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(i) Synthetic fibers

Loss from operations related to synthetic fibers amounted to RMB573.5 million in 2018, representing an increase of RMB98.2 million in the amount of loss as compared to a loss of RMB475.3 million in the previous year. The increase in loss was primarily due to the increase in the cost of raw materials as compared to the previous year.

(ii) Resins and plastics

Profit from operations related to resins and plastics amounted to RMB900.4 million in 2018, representing a decrease of RMB455.5 million as compared to RMB1,355.9 million in the previous year. The decrease in operating profit was mainly attributable to the significant increase in costs of raw materials driven by the increase in world crude oil price. For the period, cost of sales and expenses increased by 8.79%, unit cost of sales increased by 14.37%, and net sales increased by 3.17%.

(iii) Intermediate petrochemicals

Profit from operations related to intermediate petrochemical products amounted to RMB1,934.9 million in 2018, representing a decrease of RMB271.2 million as compared to RMB2,206.1 million in the previous year. The decrease was mainly attributable to an increase of RMB2,090.4 million in net sales of intermediate petrochemicals, while the cost of sales and expenses for the same period rose by RMB2,361.6 million.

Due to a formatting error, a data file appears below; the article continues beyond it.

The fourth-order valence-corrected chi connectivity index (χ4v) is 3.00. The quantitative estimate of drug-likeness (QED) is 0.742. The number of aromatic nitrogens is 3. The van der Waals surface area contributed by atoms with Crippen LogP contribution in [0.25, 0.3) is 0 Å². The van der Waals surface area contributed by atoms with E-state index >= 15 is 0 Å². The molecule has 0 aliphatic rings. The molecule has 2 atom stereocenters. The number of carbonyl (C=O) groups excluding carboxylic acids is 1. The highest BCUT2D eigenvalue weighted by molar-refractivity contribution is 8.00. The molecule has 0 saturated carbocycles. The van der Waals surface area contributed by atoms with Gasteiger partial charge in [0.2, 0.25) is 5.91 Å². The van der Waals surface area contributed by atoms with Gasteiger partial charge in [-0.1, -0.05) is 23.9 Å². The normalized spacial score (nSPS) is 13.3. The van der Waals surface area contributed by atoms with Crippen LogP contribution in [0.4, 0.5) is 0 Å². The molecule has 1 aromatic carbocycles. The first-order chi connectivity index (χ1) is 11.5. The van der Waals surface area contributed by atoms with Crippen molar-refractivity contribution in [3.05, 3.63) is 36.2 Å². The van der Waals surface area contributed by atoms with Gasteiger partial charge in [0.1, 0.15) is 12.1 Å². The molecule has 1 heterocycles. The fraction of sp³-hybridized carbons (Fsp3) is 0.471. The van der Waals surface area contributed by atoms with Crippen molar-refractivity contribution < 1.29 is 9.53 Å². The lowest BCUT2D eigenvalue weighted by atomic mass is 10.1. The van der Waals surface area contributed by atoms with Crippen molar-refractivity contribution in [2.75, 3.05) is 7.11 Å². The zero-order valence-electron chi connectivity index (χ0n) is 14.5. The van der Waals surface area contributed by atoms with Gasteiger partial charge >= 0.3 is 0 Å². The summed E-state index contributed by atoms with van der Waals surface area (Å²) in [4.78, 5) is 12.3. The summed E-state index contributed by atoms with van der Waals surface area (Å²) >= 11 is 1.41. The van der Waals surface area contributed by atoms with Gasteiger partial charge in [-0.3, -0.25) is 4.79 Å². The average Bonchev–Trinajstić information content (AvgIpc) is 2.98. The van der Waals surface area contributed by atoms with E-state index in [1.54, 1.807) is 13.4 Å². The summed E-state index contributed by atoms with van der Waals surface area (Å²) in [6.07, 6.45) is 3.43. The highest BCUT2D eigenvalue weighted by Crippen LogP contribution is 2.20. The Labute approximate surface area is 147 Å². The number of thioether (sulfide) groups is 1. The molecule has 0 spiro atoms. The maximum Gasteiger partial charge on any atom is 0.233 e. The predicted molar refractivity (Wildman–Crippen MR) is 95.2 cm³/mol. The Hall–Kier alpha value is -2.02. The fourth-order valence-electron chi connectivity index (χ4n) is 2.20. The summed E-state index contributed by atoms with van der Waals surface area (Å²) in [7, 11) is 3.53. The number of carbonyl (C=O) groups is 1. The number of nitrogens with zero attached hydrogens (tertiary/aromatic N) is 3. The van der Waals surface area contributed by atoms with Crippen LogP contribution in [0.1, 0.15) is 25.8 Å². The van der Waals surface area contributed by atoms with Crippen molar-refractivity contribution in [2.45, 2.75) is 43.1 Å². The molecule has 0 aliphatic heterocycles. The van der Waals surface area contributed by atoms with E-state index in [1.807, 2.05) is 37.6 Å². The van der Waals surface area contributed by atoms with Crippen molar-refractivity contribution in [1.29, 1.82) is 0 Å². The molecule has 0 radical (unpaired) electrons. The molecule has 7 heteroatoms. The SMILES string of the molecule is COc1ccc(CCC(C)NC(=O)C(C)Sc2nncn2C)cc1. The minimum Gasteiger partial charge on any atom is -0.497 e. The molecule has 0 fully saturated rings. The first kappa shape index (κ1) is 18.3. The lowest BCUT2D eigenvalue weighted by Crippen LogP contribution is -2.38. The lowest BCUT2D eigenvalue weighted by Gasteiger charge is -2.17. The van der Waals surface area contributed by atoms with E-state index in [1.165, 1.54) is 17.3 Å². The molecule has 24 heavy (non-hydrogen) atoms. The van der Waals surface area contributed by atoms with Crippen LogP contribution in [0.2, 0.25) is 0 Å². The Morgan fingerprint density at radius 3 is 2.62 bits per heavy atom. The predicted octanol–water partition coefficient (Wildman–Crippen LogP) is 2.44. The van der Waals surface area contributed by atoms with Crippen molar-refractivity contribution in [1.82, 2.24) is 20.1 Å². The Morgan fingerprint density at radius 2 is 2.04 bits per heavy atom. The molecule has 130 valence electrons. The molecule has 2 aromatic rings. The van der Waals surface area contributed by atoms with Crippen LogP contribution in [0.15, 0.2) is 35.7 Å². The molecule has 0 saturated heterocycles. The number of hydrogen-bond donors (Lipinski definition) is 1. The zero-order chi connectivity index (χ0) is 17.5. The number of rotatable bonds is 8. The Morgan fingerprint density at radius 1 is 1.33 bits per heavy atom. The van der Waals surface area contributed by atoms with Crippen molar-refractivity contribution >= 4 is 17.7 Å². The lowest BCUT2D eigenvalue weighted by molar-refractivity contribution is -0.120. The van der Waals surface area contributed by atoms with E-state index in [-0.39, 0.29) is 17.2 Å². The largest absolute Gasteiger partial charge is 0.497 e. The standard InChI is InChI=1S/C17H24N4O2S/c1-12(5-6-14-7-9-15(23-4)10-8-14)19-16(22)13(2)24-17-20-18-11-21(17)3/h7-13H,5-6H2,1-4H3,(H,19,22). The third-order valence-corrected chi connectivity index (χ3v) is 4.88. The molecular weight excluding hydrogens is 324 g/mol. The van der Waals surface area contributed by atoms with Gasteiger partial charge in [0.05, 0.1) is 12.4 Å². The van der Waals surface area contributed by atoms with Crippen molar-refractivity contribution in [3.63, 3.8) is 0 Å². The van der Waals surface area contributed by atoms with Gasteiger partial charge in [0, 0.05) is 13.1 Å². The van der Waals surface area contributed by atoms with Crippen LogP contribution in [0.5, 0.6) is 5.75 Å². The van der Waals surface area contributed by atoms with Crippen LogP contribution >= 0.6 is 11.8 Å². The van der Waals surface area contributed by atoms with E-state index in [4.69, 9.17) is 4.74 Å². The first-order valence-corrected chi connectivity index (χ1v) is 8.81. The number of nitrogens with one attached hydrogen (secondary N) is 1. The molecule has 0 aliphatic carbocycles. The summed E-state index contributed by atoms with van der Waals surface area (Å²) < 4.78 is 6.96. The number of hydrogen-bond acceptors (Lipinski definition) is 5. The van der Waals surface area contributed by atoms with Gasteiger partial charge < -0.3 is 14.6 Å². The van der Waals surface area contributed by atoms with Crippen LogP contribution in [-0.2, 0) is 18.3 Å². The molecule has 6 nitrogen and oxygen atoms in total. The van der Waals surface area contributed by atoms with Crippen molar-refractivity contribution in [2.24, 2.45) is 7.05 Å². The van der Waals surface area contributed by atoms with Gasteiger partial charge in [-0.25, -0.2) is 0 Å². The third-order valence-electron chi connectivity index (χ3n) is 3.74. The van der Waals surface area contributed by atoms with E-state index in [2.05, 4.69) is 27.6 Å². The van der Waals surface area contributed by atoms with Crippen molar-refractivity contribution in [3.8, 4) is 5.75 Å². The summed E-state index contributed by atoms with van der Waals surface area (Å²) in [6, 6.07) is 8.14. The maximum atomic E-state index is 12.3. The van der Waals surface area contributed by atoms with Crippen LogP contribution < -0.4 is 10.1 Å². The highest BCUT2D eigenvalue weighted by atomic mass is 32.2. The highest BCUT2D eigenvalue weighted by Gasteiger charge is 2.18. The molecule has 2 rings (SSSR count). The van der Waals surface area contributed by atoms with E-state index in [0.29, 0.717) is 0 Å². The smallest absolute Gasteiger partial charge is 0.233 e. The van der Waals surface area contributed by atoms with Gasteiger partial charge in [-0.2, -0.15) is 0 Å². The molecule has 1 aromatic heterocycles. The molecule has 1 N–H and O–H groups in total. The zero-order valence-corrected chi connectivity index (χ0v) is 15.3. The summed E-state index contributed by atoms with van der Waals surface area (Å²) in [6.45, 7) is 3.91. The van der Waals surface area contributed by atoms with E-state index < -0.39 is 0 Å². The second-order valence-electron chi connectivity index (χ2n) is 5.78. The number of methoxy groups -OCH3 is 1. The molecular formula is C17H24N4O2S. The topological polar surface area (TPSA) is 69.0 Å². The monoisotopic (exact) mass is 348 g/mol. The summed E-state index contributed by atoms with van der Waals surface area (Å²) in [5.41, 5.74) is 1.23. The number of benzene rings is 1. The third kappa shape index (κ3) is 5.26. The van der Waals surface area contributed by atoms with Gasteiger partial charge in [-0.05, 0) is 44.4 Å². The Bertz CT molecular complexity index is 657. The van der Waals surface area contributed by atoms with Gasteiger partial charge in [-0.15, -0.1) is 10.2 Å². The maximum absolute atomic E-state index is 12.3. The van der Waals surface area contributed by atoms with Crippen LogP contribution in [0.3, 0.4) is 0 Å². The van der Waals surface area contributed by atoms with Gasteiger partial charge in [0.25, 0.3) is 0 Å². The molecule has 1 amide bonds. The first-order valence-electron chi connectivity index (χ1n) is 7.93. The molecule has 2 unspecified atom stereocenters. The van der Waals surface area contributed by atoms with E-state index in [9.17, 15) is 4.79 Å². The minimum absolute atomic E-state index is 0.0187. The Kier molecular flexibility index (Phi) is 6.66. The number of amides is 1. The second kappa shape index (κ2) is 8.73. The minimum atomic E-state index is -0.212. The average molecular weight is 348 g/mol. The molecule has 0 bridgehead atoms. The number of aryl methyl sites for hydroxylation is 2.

(iv) Petroleum products

Profit from operations related to petroleum products amounted to RMB2,910.0 million in 2018, representing a decrease of RMB210.0 million as compared to RMB3,120.0 million in the previous year. The decrease was mainly attributable to the increase of RMB11,212.4 million in cost of sales and expenses, while the net sales of petroleum products increased RMB11,002.4 million, which resulted in a profit decrease as compared to the previous year.

(v) Trading of petrochemical products

Profit from trading of petrochemical products amounted to RMB104.9 million in 2018, representing an increase of RMB44.3 million as compared to RMB60.6 million in the previous year. The increase was mainly attributable to an increase of RMB2,846.7 million in net sales of the trading business, while the cost of sales and expenses for the same period was up by RMB2,802.4 million, leading to a higher profit as compared to the previous year.

(vi) Others

Profit from other operations amounted to RMB308.4 million in 2018, representing an increase of RMB173.8 million as compared to RMB134.6 million in the previous year. The increase in profit was mainly attributable to an increase in income from disposal of assets.

Net finance income

Our net finance income was RMB337.4 million in 2018, representing an increase of RMB130.1million as compared to RMB207.3 million in the previous year. The increase was mainly due to an increase in our bank deposit average balance of RMB3.7 billion during 2018, which in turn drove an increase of RMB195.1 million in interest income, the effect of which was partially offset by an increase in interest expenses from RMB61.0 million in 2017 to RMB106.2 million in 2018.